To also show the desperation of the second speaker, Shakespeare uses a somewhat different structure in Sonnet 65. Each quatrain ends in a question, showing that the speaker worries his poem and the youth will not be immortalized. The rhyme scheme of this poem (ABAB CDCD EFEF GG) separates the fourteen-line sonnet into three quartets and one final couplet. By posing seven consecutive questions without any solution, the author creates a grave sense of despair. Not until the couplet is the reader exposed to a shimmer of hope. Each cluster of lines, utilizing different sentence structure, fits into the logical progression of the poem. In the first quartet, which is the first sentence as well, the speaker asks us to consider how well beauty will be able to fair against mortality.
If stone, earth, sea, and brass all fall victim to mortality, how then will beauty be able to last? He uses legal terms like “hold a plea,” which in modern English changes to the term “make a case.” When contemplating his second question, the speaker changes from metaphors based on legal images to metaphors of war and belligerence. Time is presented as a “wreckful siege of battering days.”
Once again, the despair is heightened because of the hopeless situation into which beauty is placed. The speaker asks if rocks and gates of steel cannot withstand time, will beauty be able to last? Adding to the despair of “Sonnet 65,” in these first two quartets, Shakespeare presents beauty as a delicate and meek object, and contrasts it with fiercer imagery. Beauty, represented as a flower and “summer’s honey-breath,” is positioned within the same sentence as a “boundless sea,” “gates of steel,” and “rocks impregnable,” among others.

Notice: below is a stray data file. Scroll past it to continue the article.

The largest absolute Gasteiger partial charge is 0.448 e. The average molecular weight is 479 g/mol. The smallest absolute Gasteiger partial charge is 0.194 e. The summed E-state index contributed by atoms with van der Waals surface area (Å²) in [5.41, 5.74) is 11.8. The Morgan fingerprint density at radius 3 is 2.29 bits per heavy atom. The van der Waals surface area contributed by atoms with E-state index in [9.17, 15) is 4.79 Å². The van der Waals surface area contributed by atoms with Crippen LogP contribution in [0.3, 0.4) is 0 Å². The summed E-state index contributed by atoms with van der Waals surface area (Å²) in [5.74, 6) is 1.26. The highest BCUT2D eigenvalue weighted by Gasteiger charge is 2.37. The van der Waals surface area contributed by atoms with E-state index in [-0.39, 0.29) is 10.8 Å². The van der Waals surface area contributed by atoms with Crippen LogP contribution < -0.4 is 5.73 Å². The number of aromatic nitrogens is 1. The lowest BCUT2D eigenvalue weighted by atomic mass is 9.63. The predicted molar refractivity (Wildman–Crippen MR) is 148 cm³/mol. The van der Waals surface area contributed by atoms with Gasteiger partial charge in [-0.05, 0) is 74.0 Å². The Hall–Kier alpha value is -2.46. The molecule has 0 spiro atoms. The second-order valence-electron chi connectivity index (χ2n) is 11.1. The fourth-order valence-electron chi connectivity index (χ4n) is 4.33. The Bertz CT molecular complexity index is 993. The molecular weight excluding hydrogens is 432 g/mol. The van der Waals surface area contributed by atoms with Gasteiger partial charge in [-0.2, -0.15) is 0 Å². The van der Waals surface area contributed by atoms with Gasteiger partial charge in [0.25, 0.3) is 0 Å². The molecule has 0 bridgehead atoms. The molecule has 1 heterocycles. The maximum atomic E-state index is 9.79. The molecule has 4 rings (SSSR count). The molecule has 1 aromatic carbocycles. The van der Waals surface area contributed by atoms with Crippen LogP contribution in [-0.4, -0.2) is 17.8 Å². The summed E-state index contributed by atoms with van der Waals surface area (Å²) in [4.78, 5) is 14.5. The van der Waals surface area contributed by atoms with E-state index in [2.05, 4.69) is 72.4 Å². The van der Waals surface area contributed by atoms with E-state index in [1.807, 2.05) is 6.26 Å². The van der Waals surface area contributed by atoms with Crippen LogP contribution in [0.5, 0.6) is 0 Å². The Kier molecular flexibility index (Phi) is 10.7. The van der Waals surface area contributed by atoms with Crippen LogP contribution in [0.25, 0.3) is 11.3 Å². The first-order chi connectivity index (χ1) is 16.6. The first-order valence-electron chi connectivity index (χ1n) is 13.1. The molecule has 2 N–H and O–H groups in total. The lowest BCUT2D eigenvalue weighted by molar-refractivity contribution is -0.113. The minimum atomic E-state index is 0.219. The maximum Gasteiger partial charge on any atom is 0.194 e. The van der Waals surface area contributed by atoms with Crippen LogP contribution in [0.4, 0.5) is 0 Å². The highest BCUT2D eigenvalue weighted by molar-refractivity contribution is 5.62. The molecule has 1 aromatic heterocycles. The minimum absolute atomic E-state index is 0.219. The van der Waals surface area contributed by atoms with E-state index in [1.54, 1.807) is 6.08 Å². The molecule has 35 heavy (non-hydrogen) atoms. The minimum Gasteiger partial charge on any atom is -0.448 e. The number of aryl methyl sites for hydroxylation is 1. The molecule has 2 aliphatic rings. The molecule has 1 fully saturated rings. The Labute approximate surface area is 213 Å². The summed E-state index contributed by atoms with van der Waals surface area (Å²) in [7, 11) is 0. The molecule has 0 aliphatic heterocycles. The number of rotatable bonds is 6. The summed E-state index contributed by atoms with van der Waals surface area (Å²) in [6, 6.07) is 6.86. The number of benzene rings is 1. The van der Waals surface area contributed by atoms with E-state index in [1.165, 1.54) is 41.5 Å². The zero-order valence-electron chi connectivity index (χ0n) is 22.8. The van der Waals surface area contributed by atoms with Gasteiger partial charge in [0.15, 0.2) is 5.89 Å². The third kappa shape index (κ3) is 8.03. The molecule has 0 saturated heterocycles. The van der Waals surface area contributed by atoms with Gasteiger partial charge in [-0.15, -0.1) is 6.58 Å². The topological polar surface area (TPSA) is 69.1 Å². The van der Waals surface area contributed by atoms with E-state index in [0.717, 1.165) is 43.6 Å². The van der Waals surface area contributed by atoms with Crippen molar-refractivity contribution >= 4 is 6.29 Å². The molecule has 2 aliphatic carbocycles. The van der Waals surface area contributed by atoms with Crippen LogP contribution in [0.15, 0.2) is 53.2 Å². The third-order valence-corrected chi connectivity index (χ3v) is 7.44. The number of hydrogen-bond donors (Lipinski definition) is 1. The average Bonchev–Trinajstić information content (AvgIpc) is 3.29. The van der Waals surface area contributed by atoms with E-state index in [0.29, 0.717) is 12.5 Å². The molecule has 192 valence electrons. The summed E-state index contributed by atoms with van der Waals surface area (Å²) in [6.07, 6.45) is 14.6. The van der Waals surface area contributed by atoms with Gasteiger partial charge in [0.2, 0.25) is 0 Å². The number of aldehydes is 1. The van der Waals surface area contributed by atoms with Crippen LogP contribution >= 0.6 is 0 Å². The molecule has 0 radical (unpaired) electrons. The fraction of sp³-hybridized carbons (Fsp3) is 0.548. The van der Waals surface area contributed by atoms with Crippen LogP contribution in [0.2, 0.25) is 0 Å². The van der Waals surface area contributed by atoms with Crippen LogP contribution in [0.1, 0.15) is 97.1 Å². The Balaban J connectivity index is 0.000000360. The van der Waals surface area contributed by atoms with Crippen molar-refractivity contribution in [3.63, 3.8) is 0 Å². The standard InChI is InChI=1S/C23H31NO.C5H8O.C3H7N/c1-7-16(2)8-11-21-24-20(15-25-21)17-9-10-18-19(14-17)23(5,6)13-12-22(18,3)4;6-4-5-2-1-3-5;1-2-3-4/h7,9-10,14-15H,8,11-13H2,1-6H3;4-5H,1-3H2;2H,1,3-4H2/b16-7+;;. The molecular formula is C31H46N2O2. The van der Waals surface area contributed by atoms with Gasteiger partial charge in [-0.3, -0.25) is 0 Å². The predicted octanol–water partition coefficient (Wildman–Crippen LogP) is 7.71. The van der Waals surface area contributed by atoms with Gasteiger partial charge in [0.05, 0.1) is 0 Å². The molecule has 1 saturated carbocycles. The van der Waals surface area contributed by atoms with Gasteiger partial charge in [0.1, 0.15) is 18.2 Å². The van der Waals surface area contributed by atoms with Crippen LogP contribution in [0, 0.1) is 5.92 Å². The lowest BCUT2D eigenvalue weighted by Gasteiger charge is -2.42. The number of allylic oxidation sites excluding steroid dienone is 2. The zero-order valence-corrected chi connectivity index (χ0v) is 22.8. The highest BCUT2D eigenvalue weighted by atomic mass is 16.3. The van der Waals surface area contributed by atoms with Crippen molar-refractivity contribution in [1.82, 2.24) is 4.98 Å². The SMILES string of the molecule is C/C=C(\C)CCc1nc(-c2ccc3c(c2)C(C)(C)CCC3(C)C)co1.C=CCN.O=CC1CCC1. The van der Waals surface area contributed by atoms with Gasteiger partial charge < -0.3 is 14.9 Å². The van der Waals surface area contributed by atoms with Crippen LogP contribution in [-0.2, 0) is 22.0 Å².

When moving from the first to the second question, Shakespeare flips the sentence structure. In sentence one, the objects beauty is being compared with (earth, stone, etc.) are placed first, then the force that will destroy beauty (mortality) is noted, followed by the sentence kernel (“beauty hold a plea”), and finally the sentence kernel’s modifiers. In the second question, the kernel is placed first (“summer’s honey-breath hold out”), followed by a metaphor for time (“wreckful siege”), then the forces beauty is being compared with, and finally the ruinous force (time) is noted.
Up to now, the speaker has used the entire quartet to pose a single question. In the final quartet, three questions will be asked within the space of four lines. Shakespeare begins the final quartet with an interjection, “O fearful meditation!” (such scary thoughts), referring to the outrageous opposition beauty must face, as mentioned in the first two quartets. He has posed two questions thus far, and has offered no insight on answering them. Another three rhetorical questions, logically interlocked with the preceding eight lines, are asked in this final quartet. These questions are designed to deepen the tone of despair until we are given any definite solution in the final couplet.
Similar to Sonnet 55, Sonnet 65 ends with a caesura in the very last line to emphasize the hope “[t]hat in black ink, [his] love may still shine bright”. This change in attitude is only seen in the last couplet and helps connect the two sonnets even further. These two sonnets cover the same issue of immortality through comparable tone, imagery, and structure.